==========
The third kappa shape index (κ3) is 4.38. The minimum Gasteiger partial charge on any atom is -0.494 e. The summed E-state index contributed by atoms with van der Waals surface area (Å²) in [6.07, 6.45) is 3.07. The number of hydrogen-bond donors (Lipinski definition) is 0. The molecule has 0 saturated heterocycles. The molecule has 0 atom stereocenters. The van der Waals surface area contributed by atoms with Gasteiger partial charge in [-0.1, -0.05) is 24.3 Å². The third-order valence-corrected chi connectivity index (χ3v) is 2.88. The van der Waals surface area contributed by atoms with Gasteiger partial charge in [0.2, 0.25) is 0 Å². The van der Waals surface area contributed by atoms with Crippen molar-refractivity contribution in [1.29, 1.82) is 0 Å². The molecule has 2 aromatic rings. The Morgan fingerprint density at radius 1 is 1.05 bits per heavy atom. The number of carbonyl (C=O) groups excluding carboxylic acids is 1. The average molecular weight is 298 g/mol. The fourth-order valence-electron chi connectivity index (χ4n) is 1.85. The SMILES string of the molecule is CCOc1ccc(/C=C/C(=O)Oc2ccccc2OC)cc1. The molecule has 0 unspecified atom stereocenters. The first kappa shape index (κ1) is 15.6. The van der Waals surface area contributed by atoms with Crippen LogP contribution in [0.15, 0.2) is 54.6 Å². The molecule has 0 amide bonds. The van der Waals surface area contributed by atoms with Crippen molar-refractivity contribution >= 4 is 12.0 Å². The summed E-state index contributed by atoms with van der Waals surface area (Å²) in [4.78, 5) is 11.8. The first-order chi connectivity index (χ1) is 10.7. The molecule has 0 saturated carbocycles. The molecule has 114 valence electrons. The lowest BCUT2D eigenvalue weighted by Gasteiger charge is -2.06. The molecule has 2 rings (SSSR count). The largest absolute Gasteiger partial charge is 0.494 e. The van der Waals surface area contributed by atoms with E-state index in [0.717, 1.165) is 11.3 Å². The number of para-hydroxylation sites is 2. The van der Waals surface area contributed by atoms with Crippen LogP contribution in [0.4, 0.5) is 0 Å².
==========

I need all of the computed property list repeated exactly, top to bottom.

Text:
The third kappa shape index (κ3) is 4.38. The minimum Gasteiger partial charge on any atom is -0.494 e. The summed E-state index contributed by atoms with van der Waals surface area (Å²) in [6.07, 6.45) is 3.07. The number of hydrogen-bond donors (Lipinski definition) is 0. The molecule has 0 saturated heterocycles. The molecule has 0 atom stereocenters. The van der Waals surface area contributed by atoms with Gasteiger partial charge in [-0.1, -0.05) is 24.3 Å². The third-order valence-corrected chi connectivity index (χ3v) is 2.88. The van der Waals surface area contributed by atoms with Gasteiger partial charge in [0.2, 0.25) is 0 Å². The van der Waals surface area contributed by atoms with Crippen molar-refractivity contribution in [1.29, 1.82) is 0 Å². The molecule has 2 aromatic rings. The Morgan fingerprint density at radius 1 is 1.05 bits per heavy atom. The number of carbonyl (C=O) groups excluding carboxylic acids is 1. The average molecular weight is 298 g/mol. The fourth-order valence-electron chi connectivity index (χ4n) is 1.85. The SMILES string of the molecule is CCOc1ccc(/C=C/C(=O)Oc2ccccc2OC)cc1. The molecule has 0 unspecified atom stereocenters. The first kappa shape index (κ1) is 15.6. The van der Waals surface area contributed by atoms with Crippen LogP contribution in [0.15, 0.2) is 54.6 Å². The molecule has 0 amide bonds. The van der Waals surface area contributed by atoms with Crippen molar-refractivity contribution >= 4 is 12.0 Å². The summed E-state index contributed by atoms with van der Waals surface area (Å²) in [4.78, 5) is 11.8. The first-order chi connectivity index (χ1) is 10.7. The molecule has 0 saturated carbocycles. The molecule has 114 valence electrons. The lowest BCUT2D eigenvalue weighted by Gasteiger charge is -2.06. The molecule has 2 rings (SSSR count). The largest absolute Gasteiger partial charge is 0.494 e. The van der Waals surface area contributed by atoms with E-state index in [0.717, 1.165) is 11.3 Å². The number of para-hydroxylation sites is 2. The van der Waals surface area contributed by atoms with Crippen LogP contribution in [0.4, 0.5) is 0 Å².